The Wind Rises2014
The Wind Rises (2014)
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as Jirô Horikoshi (Japanese language version)
as Jirô Horikoshi
as Nahoko Satomi
as Naoko Satomi (Japanese language version)
as Honjô (Japanese language version)
as Kayo Horikoshi
as Kurokawa (Japanese language version)
as Mrs. Kurokawa
as Hattori (Japanese language version)
as Mitsubishi Employee
as Young Jirô
as Young Nahoko
as Castorp (Japanese language version)
as Flight Engineer
as Kurokawa's Wife (Japanese language version)
as Young Kayo
as Jirô's Mother
as Satomi (Japanese language version)
as Caproni (Japanese language version)
as Kayo Horikoshi (Japanese language version)
as Jirô's Mother (Japanese language version)
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Critic Reviews for The Wind Rises
I don't doubt the sincerity of Miyazaki's pacifism but I'm appalled by his abstract vision. Like, how many tens or hundreds of thousands of real people in Asia and the Pacific were de-animated thanks to [Jiro] Horikoshi's dreams?
A beautiful--and now Oscar-nominated--swan song from Miyazaki, The Wind Rises is a breathtaking ode to what is and what could be.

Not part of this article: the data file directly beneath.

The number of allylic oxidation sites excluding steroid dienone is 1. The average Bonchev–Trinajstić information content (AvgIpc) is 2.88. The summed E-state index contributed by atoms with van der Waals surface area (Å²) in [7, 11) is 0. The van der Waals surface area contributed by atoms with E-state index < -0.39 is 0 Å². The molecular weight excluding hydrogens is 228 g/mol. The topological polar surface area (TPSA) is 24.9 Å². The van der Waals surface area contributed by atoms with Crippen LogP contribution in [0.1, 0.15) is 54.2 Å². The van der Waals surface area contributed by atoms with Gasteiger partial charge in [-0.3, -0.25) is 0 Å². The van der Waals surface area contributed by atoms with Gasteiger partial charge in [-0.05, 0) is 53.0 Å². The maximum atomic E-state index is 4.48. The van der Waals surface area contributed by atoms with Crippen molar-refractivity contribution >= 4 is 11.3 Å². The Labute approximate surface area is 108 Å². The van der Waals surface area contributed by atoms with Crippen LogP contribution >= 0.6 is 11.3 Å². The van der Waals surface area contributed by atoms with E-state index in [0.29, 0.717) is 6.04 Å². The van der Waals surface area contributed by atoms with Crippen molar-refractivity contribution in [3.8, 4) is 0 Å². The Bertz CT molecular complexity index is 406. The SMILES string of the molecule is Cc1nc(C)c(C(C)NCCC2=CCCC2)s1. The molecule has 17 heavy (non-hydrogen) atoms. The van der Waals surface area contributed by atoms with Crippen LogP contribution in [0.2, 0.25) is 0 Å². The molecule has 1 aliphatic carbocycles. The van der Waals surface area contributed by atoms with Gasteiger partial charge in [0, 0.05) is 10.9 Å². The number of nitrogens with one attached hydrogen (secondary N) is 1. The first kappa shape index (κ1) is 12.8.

It's Miyazaki's most atypical cartoon, yet it might be his most personal self-representation, a portrait of the artist as a myopic dreamer.
Jiro thankfully finds time to create an achingly romantic subplot with his love (Emily Blunt), who is gently waning away from TB.
Audience Reviews for The Wind Rises
Miyazaki's farewell is this lyrical, more adult and very personal project that, though technically splendid and paying an incredible attention to details, may be more appealing to himself as an artist than to most people, with also too many dream scenes that make it feel a bit repetitive.
A aeronautical engineer dreams of building the perfect plane. Slow and meandering, this film's central conflict is more technical than human, more a matter of engineering, an aspect into which the audience has no reference, than universal. While there are some sections in which we get fine interpersonal conflicts, the majority of the film involves Jiro conversing with his dream characters, and there's little to stand in the way of the love plot, thus little source for conflict. Many critics have written about the film's beauty, and I can't see what they're referring to. Many times I thought that the film didn't take advantage of all the creative liberties that animation could allow. Overall, when characters' central conflicts relate to their jobs, the audience must be able to participate in the suspense, and that's not the case with The Wind Rises.
'The Wind Rises'. I'm left feeling like I'm mourning something beautiful. The animation is uniquely magical, with its painted backgrounds, sense of motion and emotion. The sound design is to be noted. Miyazaki's words are pure poetry at times. The romance, up there with the best this year. "Hikoki-Gumo", the song that plays over the end credits, couldn't be any more perfect, sealing the melancholy of the prior 20 minutes right in. Minor pacing issues keep it from being flawless.